During the month of Ramadan, at approximately 5:30 every evening, many Muslims venture outside their homes to break the fast. By this point they haven’t consumed a single meal or beverage (water included) for over twelve hours and their bellies, roaring, wait for the signal to eat. It comes at sundown.
At a university campus ten minutes from my homestay, before daylight delivers its final wink, an ordinarily quiet street becomes a boisterous market. Students and families shuffle down the avenue as if in a one-way parade, choosing food from street-cart vendors tightly stationed along the side of the road. Among the options for purchase are fried spring rolls, grilled kabobs, fruit cups filled with shaved ice and condensed milk, and rice dishes of seemingly endless variety.
The pedestrians buy their foodstuffs of choice, some served in cutlery and others in plastic bags. Hands full of traditional cuisine, the pedestrians find spaces in the nearby grass where they can later enjoy their food. There they sit, remove their purchases from their respective plastic bags, and arrange their cutlery neatly in front of them. They wait. Cross their legs. They look at their food, which is fantastically aromatic, succulent, and colorful. They wait. The sun dims over the display and nothing is touched.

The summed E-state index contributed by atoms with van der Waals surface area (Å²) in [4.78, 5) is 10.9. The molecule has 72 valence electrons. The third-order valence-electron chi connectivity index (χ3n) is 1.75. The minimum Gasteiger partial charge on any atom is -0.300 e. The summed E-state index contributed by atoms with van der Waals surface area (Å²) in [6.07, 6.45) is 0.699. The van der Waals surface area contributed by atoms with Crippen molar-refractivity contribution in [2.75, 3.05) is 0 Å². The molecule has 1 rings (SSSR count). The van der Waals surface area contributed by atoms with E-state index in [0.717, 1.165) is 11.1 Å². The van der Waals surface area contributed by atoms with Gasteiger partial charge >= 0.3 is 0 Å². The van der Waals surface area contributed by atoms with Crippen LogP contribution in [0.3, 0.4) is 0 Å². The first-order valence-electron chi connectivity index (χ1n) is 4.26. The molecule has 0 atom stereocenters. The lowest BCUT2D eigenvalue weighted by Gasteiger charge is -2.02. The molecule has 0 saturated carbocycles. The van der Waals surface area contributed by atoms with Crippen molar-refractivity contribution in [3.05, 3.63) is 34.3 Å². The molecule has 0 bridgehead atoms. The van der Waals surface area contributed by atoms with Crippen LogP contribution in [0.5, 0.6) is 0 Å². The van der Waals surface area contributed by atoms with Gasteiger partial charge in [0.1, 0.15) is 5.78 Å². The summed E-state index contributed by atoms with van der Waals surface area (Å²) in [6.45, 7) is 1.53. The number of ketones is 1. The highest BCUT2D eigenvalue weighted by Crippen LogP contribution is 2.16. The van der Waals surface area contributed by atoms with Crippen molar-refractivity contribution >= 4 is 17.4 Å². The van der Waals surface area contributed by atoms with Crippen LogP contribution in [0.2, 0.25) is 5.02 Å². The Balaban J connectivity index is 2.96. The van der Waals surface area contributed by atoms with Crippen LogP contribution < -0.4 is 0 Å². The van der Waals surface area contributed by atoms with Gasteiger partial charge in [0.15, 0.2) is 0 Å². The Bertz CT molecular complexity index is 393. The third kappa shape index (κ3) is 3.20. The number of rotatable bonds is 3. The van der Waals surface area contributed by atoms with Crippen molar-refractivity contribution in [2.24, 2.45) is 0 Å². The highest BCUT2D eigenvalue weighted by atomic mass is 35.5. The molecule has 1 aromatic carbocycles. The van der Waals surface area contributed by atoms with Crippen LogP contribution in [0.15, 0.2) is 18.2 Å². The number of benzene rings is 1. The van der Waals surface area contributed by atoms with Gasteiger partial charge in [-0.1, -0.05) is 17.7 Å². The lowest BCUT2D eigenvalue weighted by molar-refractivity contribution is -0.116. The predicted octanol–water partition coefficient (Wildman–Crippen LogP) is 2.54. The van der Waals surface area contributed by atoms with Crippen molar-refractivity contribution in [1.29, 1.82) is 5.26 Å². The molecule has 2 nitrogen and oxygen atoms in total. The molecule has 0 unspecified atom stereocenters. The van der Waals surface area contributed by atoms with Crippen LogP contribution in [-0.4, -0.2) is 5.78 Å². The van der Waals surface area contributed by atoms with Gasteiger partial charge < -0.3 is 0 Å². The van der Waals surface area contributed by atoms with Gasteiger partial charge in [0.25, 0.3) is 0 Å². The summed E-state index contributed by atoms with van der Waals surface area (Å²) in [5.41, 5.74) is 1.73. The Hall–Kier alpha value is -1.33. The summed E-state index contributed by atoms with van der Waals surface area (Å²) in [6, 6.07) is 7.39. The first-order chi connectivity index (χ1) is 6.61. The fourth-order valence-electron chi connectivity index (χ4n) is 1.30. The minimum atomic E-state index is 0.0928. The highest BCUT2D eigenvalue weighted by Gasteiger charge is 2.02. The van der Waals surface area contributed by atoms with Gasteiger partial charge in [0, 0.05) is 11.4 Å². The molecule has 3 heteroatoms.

By the time the sun settles, pedestrians have filled every open space. The call to prayer rings out and, at last, the teeth flash. To a non-Muslim, the call to prayer sounds not unlike a somber plea or melodic cry of agony; but to the Muslims shoveling sustenance into their dry mouths, the call signals a time for thanks: the time to empty every bowl, to thank God that they can always ask for more before the sun rises.